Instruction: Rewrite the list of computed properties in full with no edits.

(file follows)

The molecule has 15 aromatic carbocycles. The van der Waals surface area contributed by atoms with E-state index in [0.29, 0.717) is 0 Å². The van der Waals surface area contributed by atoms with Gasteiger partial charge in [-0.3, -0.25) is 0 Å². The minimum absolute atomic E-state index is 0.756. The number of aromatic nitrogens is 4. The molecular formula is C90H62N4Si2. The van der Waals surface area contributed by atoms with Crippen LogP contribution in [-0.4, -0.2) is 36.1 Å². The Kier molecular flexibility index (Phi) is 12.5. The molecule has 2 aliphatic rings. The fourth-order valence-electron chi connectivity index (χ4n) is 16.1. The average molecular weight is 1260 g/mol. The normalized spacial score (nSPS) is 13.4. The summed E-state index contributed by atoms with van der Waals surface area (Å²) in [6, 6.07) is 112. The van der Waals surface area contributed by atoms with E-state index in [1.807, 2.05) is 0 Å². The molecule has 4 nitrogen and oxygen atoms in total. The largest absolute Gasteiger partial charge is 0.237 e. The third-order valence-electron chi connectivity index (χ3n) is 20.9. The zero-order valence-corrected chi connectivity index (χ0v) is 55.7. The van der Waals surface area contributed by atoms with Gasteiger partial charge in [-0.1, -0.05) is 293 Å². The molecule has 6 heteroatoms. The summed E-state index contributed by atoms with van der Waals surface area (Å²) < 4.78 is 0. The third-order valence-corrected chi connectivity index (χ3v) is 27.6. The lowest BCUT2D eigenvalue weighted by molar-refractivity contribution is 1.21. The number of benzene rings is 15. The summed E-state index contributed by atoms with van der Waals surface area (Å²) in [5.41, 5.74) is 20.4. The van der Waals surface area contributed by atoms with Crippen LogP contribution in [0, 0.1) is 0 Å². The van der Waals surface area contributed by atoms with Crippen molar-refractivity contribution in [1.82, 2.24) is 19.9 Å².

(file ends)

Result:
The molecule has 15 aromatic carbocycles. The van der Waals surface area contributed by atoms with E-state index in [0.29, 0.717) is 0 Å². The van der Waals surface area contributed by atoms with Gasteiger partial charge in [-0.3, -0.25) is 0 Å². The minimum absolute atomic E-state index is 0.756. The number of aromatic nitrogens is 4. The molecular formula is C90H62N4Si2. The van der Waals surface area contributed by atoms with Crippen LogP contribution in [-0.4, -0.2) is 36.1 Å². The Kier molecular flexibility index (Phi) is 12.5. The molecule has 2 aliphatic rings. The fourth-order valence-electron chi connectivity index (χ4n) is 16.1. The average molecular weight is 1260 g/mol. The normalized spacial score (nSPS) is 13.4. The summed E-state index contributed by atoms with van der Waals surface area (Å²) in [6, 6.07) is 112. The van der Waals surface area contributed by atoms with E-state index in [1.807, 2.05) is 0 Å². The molecule has 4 nitrogen and oxygen atoms in total. The largest absolute Gasteiger partial charge is 0.237 e. The third-order valence-electron chi connectivity index (χ3n) is 20.9. The zero-order valence-corrected chi connectivity index (χ0v) is 55.7. The van der Waals surface area contributed by atoms with Gasteiger partial charge in [-0.1, -0.05) is 293 Å². The molecule has 6 heteroatoms. The summed E-state index contributed by atoms with van der Waals surface area (Å²) < 4.78 is 0. The third-order valence-corrected chi connectivity index (χ3v) is 27.6. The lowest BCUT2D eigenvalue weighted by molar-refractivity contribution is 1.21. The number of benzene rings is 15. The summed E-state index contributed by atoms with van der Waals surface area (Å²) in [5.41, 5.74) is 20.4. The van der Waals surface area contributed by atoms with Crippen LogP contribution in [0, 0.1) is 0 Å². The van der Waals surface area contributed by atoms with Crippen molar-refractivity contribution in [1.82, 2.24) is 19.9 Å².